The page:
Communicative language teaching

Communicative language teaching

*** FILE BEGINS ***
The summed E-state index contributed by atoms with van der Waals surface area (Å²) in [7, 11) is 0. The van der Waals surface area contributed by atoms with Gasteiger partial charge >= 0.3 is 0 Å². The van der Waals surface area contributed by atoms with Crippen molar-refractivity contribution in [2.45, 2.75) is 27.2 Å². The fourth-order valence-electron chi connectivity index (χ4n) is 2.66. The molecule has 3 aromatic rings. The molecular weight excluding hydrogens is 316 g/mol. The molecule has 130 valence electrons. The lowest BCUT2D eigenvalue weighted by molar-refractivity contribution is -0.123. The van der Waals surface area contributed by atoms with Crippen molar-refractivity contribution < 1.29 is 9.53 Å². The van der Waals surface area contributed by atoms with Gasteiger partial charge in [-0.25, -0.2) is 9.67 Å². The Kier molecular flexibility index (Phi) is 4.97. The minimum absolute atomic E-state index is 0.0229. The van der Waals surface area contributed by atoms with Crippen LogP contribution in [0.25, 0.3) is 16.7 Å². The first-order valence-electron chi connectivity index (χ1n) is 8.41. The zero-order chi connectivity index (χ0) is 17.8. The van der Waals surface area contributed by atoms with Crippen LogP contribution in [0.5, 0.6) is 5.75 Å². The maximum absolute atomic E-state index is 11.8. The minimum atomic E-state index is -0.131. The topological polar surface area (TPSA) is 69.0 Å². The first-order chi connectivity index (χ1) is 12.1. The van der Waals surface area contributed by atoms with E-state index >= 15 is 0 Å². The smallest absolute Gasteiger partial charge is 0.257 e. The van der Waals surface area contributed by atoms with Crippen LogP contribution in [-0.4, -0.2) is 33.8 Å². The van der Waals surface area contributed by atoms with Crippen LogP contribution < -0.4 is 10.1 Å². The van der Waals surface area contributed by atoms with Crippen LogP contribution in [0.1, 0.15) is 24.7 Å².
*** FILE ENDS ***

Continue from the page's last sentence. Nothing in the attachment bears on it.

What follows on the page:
Communicative Language Teaching (CLT) originated from the changes in the British Situational Language Teaching approach dating from the late 1960s. Stemming from the socio-cognitive perspective of the socio-linguistic theory, with an emphasis on meaning and communication, and a goal to develop learners’ “communicative competence”, Communicative Language Teaching (CLT) approach evolves as a prominent language teaching method and gradually replaced the previous grammar-translation method and audio-lingual method. From the literal meaning, we can know that the main emphasis of “Communicative Approach” is “communication.” So the main task of teachers is to teach students how to communicate in English efficiently. Under this precondition, “communication” is divided into several kinds of “functions,” such as asking directions, ordering dishes at restaurants, buying airline tickets or chatting on the Internet. Each one is regarded as a function. When introducing one function, teachers give students some key words, sentences or phrases and design some activities for students to practice what they learn. The purpose is to train students to ask directions, order dishes at restaurants in English by themselves. As “communicative competence” is the desired goal, in CLT, meaning is important. In socio-cognitive perspectives, language is viewed as a vehicle of conveying meaning, and knowledge is transmitted through communication involving two parts, for example, speakers and listeners, and writers and readers, but is constructed through negotiation. As a consequence, “communication is not only a matter of following conventions but also of negotiating through and about the conventions themselves. It is a convention-creating as well as convention-following activity. Therefore, there are three elements involved in the underlying learning theory: communication principle, task-based principle, and meaningfulness principle. Based on this per…


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